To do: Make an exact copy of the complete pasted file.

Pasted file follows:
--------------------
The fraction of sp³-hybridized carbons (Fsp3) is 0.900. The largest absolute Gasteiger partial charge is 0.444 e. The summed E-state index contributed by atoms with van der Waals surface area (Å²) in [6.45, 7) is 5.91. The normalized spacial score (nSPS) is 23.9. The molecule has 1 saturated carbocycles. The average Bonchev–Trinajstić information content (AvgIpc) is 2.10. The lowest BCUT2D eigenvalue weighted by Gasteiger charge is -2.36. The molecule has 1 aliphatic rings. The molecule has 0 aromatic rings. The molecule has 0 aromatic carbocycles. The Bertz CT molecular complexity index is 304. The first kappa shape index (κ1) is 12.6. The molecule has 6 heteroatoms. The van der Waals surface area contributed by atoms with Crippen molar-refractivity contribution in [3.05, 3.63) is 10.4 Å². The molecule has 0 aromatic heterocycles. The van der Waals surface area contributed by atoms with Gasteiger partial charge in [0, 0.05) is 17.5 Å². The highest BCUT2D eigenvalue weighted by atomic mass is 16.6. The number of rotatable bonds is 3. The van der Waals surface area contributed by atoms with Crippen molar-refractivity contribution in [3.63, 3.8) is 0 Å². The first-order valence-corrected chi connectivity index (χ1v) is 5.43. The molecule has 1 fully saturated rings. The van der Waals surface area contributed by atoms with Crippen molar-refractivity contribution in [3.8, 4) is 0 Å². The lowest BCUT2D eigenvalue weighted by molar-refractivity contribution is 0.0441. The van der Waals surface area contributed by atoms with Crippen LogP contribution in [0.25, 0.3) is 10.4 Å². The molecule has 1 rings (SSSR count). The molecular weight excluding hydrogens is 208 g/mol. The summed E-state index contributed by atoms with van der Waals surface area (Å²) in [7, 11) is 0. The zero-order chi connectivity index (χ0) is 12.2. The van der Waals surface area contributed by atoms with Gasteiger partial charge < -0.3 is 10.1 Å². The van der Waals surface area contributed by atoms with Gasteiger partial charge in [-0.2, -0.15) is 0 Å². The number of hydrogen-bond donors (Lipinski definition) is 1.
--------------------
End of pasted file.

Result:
The fraction of sp³-hybridized carbons (Fsp3) is 0.900. The largest absolute Gasteiger partial charge is 0.444 e. The summed E-state index contributed by atoms with van der Waals surface area (Å²) in [6.45, 7) is 5.91. The normalized spacial score (nSPS) is 23.9. The molecule has 1 saturated carbocycles. The average Bonchev–Trinajstić information content (AvgIpc) is 2.10. The lowest BCUT2D eigenvalue weighted by Gasteiger charge is -2.36. The molecule has 1 aliphatic rings. The molecule has 0 aromatic rings. The molecule has 0 aromatic carbocycles. The Bertz CT molecular complexity index is 304. The first kappa shape index (κ1) is 12.6. The molecule has 6 heteroatoms. The van der Waals surface area contributed by atoms with Crippen molar-refractivity contribution in [3.05, 3.63) is 10.4 Å². The molecule has 0 aromatic heterocycles. The van der Waals surface area contributed by atoms with Gasteiger partial charge in [0, 0.05) is 17.5 Å². The highest BCUT2D eigenvalue weighted by atomic mass is 16.6. The number of rotatable bonds is 3. The van der Waals surface area contributed by atoms with Crippen molar-refractivity contribution in [3.63, 3.8) is 0 Å². The first-order valence-corrected chi connectivity index (χ1v) is 5.43. The molecule has 1 fully saturated rings. The van der Waals surface area contributed by atoms with Crippen molar-refractivity contribution in [3.8, 4) is 0 Å². The lowest BCUT2D eigenvalue weighted by molar-refractivity contribution is 0.0441. The van der Waals surface area contributed by atoms with Crippen LogP contribution in [0.25, 0.3) is 10.4 Å². The molecule has 1 rings (SSSR count). The molecular weight excluding hydrogens is 208 g/mol. The summed E-state index contributed by atoms with van der Waals surface area (Å²) in [7, 11) is 0. The zero-order chi connectivity index (χ0) is 12.2. The van der Waals surface area contributed by atoms with Gasteiger partial charge < -0.3 is 10.1 Å². The van der Waals surface area contributed by atoms with Gasteiger partial charge in [-0.2, -0.15) is 0 Å². The number of hydrogen-bond donors (Lipinski definition) is 1.